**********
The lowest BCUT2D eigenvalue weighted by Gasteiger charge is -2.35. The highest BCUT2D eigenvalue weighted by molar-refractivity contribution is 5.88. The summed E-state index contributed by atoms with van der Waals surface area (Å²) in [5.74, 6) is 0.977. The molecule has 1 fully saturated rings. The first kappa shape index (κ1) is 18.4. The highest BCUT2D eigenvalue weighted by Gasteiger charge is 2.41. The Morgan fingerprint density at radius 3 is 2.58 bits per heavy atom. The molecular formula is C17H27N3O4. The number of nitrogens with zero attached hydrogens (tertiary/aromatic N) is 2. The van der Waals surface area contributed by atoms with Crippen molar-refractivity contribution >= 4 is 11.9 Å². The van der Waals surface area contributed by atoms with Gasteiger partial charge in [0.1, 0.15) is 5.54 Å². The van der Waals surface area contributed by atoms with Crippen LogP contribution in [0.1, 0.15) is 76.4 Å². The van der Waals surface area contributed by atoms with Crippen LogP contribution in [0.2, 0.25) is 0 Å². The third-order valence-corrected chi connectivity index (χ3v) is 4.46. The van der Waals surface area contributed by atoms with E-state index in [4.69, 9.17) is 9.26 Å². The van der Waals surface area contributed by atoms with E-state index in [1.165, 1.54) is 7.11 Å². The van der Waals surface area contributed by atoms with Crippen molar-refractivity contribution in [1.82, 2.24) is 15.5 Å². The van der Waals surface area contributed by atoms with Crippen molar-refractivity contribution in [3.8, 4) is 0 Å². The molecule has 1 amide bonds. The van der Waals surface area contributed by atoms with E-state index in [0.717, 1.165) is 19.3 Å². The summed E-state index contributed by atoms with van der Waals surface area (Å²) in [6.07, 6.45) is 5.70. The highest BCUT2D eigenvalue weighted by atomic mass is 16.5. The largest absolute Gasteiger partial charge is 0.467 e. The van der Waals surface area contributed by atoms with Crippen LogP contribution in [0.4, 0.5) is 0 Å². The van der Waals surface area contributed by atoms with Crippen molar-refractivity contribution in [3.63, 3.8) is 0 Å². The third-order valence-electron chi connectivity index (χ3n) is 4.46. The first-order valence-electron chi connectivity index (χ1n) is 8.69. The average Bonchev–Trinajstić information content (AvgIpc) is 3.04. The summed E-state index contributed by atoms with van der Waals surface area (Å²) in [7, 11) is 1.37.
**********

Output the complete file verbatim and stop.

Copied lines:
The lowest BCUT2D eigenvalue weighted by Gasteiger charge is -2.35. The highest BCUT2D eigenvalue weighted by molar-refractivity contribution is 5.88. The summed E-state index contributed by atoms with van der Waals surface area (Å²) in [5.74, 6) is 0.977. The molecule has 1 fully saturated rings. The first kappa shape index (κ1) is 18.4. The highest BCUT2D eigenvalue weighted by Gasteiger charge is 2.41. The Morgan fingerprint density at radius 3 is 2.58 bits per heavy atom. The molecular formula is C17H27N3O4. The number of nitrogens with zero attached hydrogens (tertiary/aromatic N) is 2. The van der Waals surface area contributed by atoms with Crippen molar-refractivity contribution >= 4 is 11.9 Å². The van der Waals surface area contributed by atoms with Gasteiger partial charge in [0.1, 0.15) is 5.54 Å². The van der Waals surface area contributed by atoms with Crippen LogP contribution in [0.1, 0.15) is 76.4 Å². The van der Waals surface area contributed by atoms with Crippen LogP contribution in [0.2, 0.25) is 0 Å². The third-order valence-corrected chi connectivity index (χ3v) is 4.46. The van der Waals surface area contributed by atoms with E-state index in [4.69, 9.17) is 9.26 Å². The van der Waals surface area contributed by atoms with E-state index in [1.165, 1.54) is 7.11 Å². The van der Waals surface area contributed by atoms with Crippen molar-refractivity contribution in [1.82, 2.24) is 15.5 Å². The van der Waals surface area contributed by atoms with Crippen molar-refractivity contribution in [3.8, 4) is 0 Å². The molecule has 1 amide bonds. The van der Waals surface area contributed by atoms with E-state index in [0.717, 1.165) is 19.3 Å². The summed E-state index contributed by atoms with van der Waals surface area (Å²) in [6.07, 6.45) is 5.70. The highest BCUT2D eigenvalue weighted by atomic mass is 16.5. The largest absolute Gasteiger partial charge is 0.467 e. The van der Waals surface area contributed by atoms with Crippen LogP contribution in [0.4, 0.5) is 0 Å². The van der Waals surface area contributed by atoms with Crippen molar-refractivity contribution in [3.63, 3.8) is 0 Å². The third-order valence-electron chi connectivity index (χ3n) is 4.46. The first-order valence-electron chi connectivity index (χ1n) is 8.69. The average Bonchev–Trinajstić information content (AvgIpc) is 3.04. The summed E-state index contributed by atoms with van der Waals surface area (Å²) in [7, 11) is 1.37.